7) Who will earn World Junior jobs?
Always thought-provoking at the beginning of a new season is the debate of who will step up to represent Canada at the World Juniors come Christmas time?

November’s CIBC Canada Russia Series tends to reveal the players Hockey Canada is zoning in on, but in advance of that we do know that seven CHL players from last year’s squad are eligible to return including defencemen Jake Bean (Calgary Hitmen) and Kale Clague (Brandon Wheat Kings), forwards Dillon Dube (Kelowna Rockets), Taylor Raddysh (Erie Otters), Pierre-Luc Dubois (Blainville-Boisbriand Armada) and Michael McLeod (Mississauga Steelheads) as well as goaltender Carter Hart (Everett Silvertips).

Goaltending is always a hot-button issue, but Hart, a back-to-back WHL Goaltender of the Year recipient drafted by the Philadelphia Flyers, appears to be a safe bet for one of those two jobs.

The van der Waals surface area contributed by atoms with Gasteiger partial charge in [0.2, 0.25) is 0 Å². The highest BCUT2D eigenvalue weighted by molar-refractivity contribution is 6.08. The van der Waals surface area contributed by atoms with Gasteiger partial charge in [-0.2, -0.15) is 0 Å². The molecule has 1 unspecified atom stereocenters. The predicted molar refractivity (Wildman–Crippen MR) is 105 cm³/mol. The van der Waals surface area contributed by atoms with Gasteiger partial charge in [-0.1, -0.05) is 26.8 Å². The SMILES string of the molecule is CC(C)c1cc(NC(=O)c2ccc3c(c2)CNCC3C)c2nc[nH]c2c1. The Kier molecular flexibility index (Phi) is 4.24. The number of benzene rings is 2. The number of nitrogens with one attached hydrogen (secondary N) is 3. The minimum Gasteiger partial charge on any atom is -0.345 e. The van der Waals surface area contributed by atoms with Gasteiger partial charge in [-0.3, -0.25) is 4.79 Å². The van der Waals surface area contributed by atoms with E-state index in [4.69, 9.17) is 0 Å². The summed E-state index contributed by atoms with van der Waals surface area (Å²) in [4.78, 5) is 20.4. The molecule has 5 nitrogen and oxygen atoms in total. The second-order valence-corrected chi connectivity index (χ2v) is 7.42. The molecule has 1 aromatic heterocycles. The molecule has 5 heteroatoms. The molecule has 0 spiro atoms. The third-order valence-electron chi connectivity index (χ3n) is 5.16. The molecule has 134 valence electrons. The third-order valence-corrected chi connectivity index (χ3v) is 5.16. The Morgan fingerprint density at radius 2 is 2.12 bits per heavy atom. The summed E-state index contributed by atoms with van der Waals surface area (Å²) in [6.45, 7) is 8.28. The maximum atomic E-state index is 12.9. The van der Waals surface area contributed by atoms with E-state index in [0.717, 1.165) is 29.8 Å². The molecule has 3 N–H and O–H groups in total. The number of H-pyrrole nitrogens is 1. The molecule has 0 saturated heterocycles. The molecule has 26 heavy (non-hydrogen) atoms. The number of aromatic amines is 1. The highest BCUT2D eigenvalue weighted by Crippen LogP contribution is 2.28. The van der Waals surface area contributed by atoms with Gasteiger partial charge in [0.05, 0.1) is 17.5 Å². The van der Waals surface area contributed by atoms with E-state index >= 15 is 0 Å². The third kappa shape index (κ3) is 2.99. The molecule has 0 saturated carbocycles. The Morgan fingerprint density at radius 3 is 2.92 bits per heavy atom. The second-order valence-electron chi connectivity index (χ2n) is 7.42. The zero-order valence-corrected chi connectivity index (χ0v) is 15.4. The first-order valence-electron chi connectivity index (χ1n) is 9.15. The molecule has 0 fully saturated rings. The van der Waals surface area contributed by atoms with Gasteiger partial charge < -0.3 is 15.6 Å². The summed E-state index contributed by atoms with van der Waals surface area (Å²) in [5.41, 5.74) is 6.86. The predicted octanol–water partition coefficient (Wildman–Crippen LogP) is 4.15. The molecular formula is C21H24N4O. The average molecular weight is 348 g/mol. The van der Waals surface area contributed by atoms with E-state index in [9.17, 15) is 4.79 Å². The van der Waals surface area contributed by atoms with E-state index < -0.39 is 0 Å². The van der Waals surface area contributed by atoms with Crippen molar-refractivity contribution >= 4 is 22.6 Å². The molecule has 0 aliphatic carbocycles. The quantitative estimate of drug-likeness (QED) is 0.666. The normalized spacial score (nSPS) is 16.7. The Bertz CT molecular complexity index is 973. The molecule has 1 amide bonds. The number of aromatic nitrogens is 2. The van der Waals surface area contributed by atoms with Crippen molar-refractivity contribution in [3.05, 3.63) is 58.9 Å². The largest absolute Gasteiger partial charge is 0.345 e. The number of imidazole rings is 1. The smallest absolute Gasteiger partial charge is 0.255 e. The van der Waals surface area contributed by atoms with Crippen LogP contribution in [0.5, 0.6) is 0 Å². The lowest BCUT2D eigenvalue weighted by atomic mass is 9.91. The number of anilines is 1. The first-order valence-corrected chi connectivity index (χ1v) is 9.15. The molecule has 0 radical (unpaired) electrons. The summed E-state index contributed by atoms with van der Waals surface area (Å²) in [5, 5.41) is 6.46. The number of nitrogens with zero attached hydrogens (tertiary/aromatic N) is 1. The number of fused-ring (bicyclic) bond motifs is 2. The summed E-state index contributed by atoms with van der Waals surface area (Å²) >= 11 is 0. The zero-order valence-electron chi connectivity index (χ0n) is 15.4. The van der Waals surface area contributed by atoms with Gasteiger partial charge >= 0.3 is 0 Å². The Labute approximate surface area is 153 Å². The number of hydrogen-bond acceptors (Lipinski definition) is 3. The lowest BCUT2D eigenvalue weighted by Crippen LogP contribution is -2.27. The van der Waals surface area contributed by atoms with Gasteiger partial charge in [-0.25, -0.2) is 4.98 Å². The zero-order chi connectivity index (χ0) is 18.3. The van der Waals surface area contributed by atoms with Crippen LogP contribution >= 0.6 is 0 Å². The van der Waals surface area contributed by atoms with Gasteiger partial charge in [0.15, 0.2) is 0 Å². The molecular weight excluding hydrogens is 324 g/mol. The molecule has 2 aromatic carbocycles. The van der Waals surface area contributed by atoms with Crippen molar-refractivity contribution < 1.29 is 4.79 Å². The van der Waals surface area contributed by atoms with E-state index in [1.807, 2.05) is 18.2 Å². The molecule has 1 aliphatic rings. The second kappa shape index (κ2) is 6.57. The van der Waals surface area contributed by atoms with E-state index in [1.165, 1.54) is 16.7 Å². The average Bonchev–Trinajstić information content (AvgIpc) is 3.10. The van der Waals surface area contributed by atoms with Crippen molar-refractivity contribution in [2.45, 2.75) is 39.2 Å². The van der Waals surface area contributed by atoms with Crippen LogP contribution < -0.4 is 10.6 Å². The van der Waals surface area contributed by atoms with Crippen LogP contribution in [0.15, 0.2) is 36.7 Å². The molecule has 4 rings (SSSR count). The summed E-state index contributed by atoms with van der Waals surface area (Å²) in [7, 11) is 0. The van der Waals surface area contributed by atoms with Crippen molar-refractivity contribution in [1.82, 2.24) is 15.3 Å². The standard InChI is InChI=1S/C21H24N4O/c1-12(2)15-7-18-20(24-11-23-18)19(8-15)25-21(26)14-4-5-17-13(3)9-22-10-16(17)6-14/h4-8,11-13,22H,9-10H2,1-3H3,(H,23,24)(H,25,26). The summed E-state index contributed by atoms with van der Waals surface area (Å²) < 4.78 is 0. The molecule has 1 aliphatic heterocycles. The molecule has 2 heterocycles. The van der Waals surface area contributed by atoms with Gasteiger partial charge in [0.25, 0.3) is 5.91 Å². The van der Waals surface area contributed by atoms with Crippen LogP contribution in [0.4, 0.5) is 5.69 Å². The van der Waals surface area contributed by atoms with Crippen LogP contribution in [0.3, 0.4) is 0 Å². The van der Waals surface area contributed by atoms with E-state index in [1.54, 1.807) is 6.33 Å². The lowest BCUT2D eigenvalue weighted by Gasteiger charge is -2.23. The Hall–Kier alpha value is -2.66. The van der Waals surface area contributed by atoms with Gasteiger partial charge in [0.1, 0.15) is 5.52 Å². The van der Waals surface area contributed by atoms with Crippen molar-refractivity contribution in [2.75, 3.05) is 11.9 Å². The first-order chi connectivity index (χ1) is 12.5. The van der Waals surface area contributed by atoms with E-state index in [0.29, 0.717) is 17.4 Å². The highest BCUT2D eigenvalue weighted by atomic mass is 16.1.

Who will join him?

If Canada’s World Junior Summer Showcase roster from last month in Plymouth, Mich. is any indication, Vancouver Canucks prospect Michael DiPietro (Windsor Spitfires) and Edmonton Oilers draftees Dylan Wells (Peterborough Petes) and Stuart Skinner (Lethbridge Hurricanes) are a good place to start looking.

Canadian World Junior Summer Showcase standouts included St. Louis Blues prospect Jordan Kyrou (Sarnia Sting) who finished tied for the tournament lead with four goals as well as Anaheim Ducks first rounder Sam Steel who recorded five points (2-3–5).

 

The 2017-18 CHL season begins on Thursday September 21 in both the QMJHL and OHL with WHL action opening on Friday September 22.